April 9, 2017



Food, Glorious Food. Do you remember that line? It was the title of a song from the musical called “Oliver!”, as  in Oliver Twist, the Charles Dickens novel. The song was sung by a bunch of street urchins in an orphanage in 19th century London. In a sense, it was a love song about the sustenance that they got so little of.

We are so fortunate in these times to have enough food to not only keep us sustained, but also to entertain us. Food is indeed glorious. And God meant for it to be that way. He arranged for many different types of foods and for spices to flavor it, and of course, the taste buds to taste it. Yes, food is a gift from God and it is meant to be enjoyed.

Last Sunday night I watched TV show about food, but not the type of show I’m sure you’re thinking about. There are many food shows out there that teach us how to cook it, how to eat it, and even how to appreciate it, maybe even to the point of making food an idol. Food experts take their cameras into diners, dives, drive-ins and fancy restaurants all over the world to see how people pamper their palate. But this show was different. It was a panel discussion among several theologians who were hosting the author of a book called The Catholic Table: Finding Joy Where Food and Faith Meet. The author was Emily Stimpson Chapman and I was so impressed by her presentation that I asked Shawnie to order a few copies for our bookstore.

Emily is a food aficionado. She loves food. She loves to eat it, and cook it, and she loves to feed others. She is a promoter of hospitality and frequently has many guests over to her house to enjoy meals together. What is interesting, however, is that she admits to having had a struggle with anorexia in her younger years. Food, or lack of food, had indeed become an idol for her. All the conventional therapies failed to help, but ironically, she eventually found her healing in a particular type of feasting. She became a Catholic and was healed in the Eucharist, the glorious food which is Jesus himself, body, blood, soul and divinity, in consecrated bread and wine.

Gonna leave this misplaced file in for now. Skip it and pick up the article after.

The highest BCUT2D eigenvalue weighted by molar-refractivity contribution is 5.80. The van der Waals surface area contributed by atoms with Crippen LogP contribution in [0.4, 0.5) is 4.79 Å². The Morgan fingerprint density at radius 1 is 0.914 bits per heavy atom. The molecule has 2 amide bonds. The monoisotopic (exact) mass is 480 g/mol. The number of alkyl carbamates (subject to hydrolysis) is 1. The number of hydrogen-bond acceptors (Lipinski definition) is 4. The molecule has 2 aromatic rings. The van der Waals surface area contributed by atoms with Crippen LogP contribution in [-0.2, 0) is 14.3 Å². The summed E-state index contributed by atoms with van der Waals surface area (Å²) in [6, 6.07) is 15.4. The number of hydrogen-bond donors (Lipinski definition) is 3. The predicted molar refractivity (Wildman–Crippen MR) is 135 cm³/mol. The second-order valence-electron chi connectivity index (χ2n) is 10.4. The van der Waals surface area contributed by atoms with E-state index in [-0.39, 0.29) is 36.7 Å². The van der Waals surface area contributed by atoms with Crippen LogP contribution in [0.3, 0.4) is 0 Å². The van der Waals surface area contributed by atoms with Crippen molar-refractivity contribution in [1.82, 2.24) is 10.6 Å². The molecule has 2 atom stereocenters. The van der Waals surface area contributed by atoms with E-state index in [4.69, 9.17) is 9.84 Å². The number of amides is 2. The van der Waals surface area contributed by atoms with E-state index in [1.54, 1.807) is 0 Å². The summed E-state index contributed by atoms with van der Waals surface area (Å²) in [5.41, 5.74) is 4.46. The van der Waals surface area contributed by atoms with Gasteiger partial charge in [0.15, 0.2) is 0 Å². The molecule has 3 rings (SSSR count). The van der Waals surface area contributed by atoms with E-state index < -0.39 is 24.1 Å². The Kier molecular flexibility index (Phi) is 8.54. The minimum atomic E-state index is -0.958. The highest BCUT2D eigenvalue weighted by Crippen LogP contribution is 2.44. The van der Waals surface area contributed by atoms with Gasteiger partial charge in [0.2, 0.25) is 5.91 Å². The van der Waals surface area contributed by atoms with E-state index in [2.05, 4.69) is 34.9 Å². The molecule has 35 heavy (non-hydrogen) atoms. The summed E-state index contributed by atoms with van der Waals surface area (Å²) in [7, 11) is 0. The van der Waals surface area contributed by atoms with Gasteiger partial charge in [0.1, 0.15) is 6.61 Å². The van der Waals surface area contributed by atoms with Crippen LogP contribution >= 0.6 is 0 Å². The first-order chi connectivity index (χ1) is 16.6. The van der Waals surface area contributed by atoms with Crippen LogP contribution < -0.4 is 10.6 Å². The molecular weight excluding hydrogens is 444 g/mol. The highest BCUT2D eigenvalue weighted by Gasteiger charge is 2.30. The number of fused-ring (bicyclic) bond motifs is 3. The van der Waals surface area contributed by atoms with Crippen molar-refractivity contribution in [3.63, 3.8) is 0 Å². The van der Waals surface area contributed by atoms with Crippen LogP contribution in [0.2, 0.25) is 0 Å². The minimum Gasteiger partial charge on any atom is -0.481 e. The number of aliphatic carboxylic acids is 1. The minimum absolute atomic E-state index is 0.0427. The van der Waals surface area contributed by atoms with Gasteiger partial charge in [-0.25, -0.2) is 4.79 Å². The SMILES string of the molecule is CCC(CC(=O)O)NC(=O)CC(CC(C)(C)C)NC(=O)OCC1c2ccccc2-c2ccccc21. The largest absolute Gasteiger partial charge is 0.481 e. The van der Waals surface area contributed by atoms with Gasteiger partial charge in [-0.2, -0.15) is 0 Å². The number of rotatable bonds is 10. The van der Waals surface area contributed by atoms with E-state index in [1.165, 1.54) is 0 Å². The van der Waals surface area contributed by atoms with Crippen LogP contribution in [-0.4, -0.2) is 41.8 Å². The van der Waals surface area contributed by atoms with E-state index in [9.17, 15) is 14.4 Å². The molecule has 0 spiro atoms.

This Thursday evening we will be celebrating the Institution of the Eucharist. Jesus called his disciples together for one final meal in which he would be the host, the chef, the maître d’, and ultimately the meal itself. He was the new Passover Lamb, the Living Bread come down from Heaven, and the source of Living Water. He chose to be truly present to us as our spiritual food and drink. Now that’s the true glorious food!

Just before the Mass of the Last Supper on Thursday evening, the Lenten fast will come to an end. But, we are encouraged to continue our fasting up until our feasting on Easter Sunday when many of us will have sumptuous meals to celebrate the Lord’s resurrection. Remember that on Holy Saturday morning we will have a blessing of Easter food here in the church. You are all welcome to come with your baskets at 9:00am.


You are also welcome to attend the Easter Vigil Mass. It’s longer and more elaborate than any mass during the year because we celebrate such an important event. We will also be welcoming a new catechumen and candidate into the Church at the vigil. It begins after dark on Saturday evening (8:30pm). Remember, no 4:00pm Mass that day, and the Parish office will be closed on Monday. Fr. J


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